“I think the plans are nice,” said Ms Blair, who described the street currently as “horrible, awful and just a mess”.

According to Ms Davies both she and her staff members “want the same thing” – an improvement to the street. But she also noted they had different needs

“Claudia lives in town and cycles in while I live eight miles out in the countryside and I can’t come to work, or to shop, without coming in a car,” she said.

Her concern is for the elderly, disabled and parents with pushchairs who value on-street parking. According the council there are currently 33 parking spaces, with will drop to 30 under the scheme, although there will be six loading bays, something traders say is currently lacking.

Dad Andy Dale and son Sam were visiting Monnow Street on their way to Oswestry.

Town councillor David Evans, who said the body hasn’t objected to the plans and can “see the value in doing something”, said the intention should be to encourage visitors to use the nearby car parks.

“For me what the changes do is put the pedestrian – people – back on top of the pyramid,” said the town councillor.

Howard Hancocks, who has owned his butcher’s shop on Monnow Street for 51 years, said he can recall the days of herringbone parking – when vehicles park at an angle – on the street, which could accommodate 50 to 60 vehicles, but accepts times have changed.

“Everyone would drive to visit the shops, they’d go to one and drive to the next,” he said.

Gerry Newman is guided by her dog Billy and is concerned that crossing Monnow Street can be dangerous

“I think I’d like it to go back to a lot of parking but that seems to be off the table but what they are doing is, I think, very nice.

Liz Holford, who has lived in Monmouth all her life hasn’t had the chance to visit the exhibition but has seen plans on Facebook, and said she believed it is clear the council should: “put it back how it used to be and get rid of all this rubbish in the street and put the path back how it should be.”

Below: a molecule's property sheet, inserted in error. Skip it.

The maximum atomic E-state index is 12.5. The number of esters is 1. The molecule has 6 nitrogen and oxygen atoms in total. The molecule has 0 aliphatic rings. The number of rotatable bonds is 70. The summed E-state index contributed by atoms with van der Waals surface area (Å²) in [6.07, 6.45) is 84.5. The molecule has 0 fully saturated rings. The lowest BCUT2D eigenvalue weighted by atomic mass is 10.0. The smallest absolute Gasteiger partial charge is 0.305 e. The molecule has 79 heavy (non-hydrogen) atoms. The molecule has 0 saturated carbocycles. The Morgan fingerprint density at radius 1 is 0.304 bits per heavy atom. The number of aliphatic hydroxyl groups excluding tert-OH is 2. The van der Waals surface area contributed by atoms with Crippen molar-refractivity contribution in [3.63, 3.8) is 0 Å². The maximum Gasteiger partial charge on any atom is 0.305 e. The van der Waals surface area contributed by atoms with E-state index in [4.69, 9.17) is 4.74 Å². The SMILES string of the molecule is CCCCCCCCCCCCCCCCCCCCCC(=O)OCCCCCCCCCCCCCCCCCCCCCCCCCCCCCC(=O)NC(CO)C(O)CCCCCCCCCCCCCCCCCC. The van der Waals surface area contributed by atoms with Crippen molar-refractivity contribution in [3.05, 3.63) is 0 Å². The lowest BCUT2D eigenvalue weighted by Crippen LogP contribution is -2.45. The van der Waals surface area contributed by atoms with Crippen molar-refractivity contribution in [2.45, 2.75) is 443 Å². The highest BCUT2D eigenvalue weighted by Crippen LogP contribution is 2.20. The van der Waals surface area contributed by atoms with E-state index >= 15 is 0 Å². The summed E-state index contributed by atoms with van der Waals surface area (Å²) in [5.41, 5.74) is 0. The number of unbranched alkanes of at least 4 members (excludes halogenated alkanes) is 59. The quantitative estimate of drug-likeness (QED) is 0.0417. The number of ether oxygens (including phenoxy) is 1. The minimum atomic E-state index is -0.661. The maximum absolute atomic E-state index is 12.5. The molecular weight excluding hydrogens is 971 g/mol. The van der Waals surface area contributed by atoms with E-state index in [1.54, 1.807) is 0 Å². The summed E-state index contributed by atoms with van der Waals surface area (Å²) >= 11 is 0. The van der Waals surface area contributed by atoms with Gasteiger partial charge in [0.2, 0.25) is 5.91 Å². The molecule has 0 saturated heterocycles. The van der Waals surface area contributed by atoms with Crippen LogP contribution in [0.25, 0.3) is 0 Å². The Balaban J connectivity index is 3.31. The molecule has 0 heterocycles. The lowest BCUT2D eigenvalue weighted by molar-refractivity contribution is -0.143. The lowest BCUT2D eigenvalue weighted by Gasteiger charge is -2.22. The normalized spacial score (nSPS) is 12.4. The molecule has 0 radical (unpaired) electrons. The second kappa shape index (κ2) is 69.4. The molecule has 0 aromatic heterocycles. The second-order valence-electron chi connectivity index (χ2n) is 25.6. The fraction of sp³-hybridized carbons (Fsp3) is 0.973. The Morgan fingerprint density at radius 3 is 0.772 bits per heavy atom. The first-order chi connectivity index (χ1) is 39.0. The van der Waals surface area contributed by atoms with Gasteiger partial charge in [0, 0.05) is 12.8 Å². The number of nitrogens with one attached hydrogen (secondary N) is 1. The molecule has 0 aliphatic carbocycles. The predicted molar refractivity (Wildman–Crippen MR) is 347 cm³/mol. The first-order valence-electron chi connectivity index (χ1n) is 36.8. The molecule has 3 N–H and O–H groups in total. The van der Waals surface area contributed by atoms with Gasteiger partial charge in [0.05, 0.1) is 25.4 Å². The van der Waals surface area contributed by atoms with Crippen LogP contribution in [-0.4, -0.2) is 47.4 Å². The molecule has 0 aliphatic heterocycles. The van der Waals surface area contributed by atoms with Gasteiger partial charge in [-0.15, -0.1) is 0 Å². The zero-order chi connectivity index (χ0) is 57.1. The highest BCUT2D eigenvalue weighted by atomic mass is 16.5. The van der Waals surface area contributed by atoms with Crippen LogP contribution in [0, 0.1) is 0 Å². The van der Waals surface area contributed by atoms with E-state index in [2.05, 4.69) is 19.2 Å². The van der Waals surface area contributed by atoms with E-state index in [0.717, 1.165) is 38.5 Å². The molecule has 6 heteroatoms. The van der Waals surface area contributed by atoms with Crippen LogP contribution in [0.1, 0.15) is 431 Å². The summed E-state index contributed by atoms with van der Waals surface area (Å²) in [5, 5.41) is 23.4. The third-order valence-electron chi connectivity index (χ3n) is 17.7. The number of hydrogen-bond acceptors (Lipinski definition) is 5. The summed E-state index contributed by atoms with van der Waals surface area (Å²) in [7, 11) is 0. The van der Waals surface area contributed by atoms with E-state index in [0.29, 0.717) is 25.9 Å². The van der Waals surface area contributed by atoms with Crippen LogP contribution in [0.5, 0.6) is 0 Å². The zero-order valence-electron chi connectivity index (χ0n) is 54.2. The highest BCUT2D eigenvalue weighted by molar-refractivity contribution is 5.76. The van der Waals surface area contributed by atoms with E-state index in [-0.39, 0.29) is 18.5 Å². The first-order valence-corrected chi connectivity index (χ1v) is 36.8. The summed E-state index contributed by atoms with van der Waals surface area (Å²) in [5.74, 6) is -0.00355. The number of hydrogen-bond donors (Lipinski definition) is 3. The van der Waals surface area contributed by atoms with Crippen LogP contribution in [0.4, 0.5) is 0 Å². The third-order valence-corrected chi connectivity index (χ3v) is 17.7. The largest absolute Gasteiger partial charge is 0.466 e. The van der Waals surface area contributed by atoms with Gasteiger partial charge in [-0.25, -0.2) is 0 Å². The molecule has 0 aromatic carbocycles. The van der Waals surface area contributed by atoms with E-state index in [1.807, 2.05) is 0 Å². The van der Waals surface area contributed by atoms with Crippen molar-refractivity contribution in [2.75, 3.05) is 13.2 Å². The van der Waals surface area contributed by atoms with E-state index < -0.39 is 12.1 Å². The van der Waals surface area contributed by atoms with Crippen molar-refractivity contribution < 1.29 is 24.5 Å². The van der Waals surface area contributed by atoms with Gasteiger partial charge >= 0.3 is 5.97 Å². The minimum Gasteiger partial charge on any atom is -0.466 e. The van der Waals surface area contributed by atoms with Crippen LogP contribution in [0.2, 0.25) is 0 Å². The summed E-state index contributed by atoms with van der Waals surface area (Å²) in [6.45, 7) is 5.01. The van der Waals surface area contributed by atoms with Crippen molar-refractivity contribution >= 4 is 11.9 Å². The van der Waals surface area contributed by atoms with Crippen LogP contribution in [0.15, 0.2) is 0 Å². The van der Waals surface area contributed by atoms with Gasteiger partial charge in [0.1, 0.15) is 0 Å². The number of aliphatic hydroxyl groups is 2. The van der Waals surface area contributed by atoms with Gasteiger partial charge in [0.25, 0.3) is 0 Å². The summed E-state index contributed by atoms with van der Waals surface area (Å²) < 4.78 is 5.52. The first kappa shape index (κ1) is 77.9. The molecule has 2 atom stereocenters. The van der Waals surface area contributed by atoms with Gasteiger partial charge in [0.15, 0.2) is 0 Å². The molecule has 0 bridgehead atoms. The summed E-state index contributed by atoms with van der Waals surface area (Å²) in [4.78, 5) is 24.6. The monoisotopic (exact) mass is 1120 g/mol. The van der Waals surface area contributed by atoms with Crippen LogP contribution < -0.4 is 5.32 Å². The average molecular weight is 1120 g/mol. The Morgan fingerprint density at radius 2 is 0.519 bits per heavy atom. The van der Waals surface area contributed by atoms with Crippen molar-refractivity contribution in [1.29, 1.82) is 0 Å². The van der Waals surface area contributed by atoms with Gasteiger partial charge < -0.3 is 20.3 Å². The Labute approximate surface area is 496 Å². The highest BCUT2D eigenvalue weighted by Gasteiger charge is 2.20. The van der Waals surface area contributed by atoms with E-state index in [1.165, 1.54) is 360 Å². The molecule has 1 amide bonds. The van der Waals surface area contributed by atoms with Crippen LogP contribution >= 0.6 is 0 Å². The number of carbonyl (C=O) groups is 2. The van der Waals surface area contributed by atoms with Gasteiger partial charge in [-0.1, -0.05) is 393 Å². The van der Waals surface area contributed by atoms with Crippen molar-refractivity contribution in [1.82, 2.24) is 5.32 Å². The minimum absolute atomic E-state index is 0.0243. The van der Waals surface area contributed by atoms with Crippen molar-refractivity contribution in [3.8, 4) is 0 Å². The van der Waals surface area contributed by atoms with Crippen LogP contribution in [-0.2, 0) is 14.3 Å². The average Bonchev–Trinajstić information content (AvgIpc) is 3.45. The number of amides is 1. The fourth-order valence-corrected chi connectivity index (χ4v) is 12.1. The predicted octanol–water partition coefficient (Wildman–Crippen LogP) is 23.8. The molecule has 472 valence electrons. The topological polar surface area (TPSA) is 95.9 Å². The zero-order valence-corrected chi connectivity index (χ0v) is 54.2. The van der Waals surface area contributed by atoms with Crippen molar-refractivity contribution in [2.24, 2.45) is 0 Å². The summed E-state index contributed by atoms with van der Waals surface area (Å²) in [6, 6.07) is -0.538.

Pensioner Denis Adams was filling in feedback forms with wife Janet at the exhibition, who said they had a blunt message.

“We totally disagree with the way they are impeding the main street,” said Mr Adams. “It is a mess at the moment, it was a beautiful regency street but they’ve narrowed it and put those terrible sheds in.

One of the dining areas created on Monnow Street during the pandemic and which still remain.

“Who wants to sit in those sheds with all the fumes coming from the traffic?”

Tourist Andy Dale was resting on one of the planters with teenage son Sam during a detour from their journey in Poole, Dorset, to visit friends in Oswestry.

“It’s a pretty normal high street but is there anyway it could be a bit more pedestrian friendly? Such as raised kerbs for crossing the street,” was Mr Dale’s assessment.

Crossing the road is a major concern for Gerry Newman who is visually impaired and registered blind, as well as having a hearing impairment, and is guided by her dog Billy.

“For people like me the only way to get across the road is to come down to the traffic lights, or at the top where the street narrows, and this is the only crossing for people with wheelchairs,” said Ms Newman.

A dining area created on Monnow Street during the pandemic and which still remains in place.

She added she was also concerned about what she saw as the town’s flagging retail fortunes.

“I was a great believer in coming to Monmouth to shop but now I look elsewhere like Abergavenny,” she said.

Initial plans by the council had proposed nine pedestrian crossings on the street, but those have been reduced to four.

It is an indication the council says of how the proposals have changed throughout their development with the plans now due to go on show at the Monmouth Community Hub until Saturday, March 4.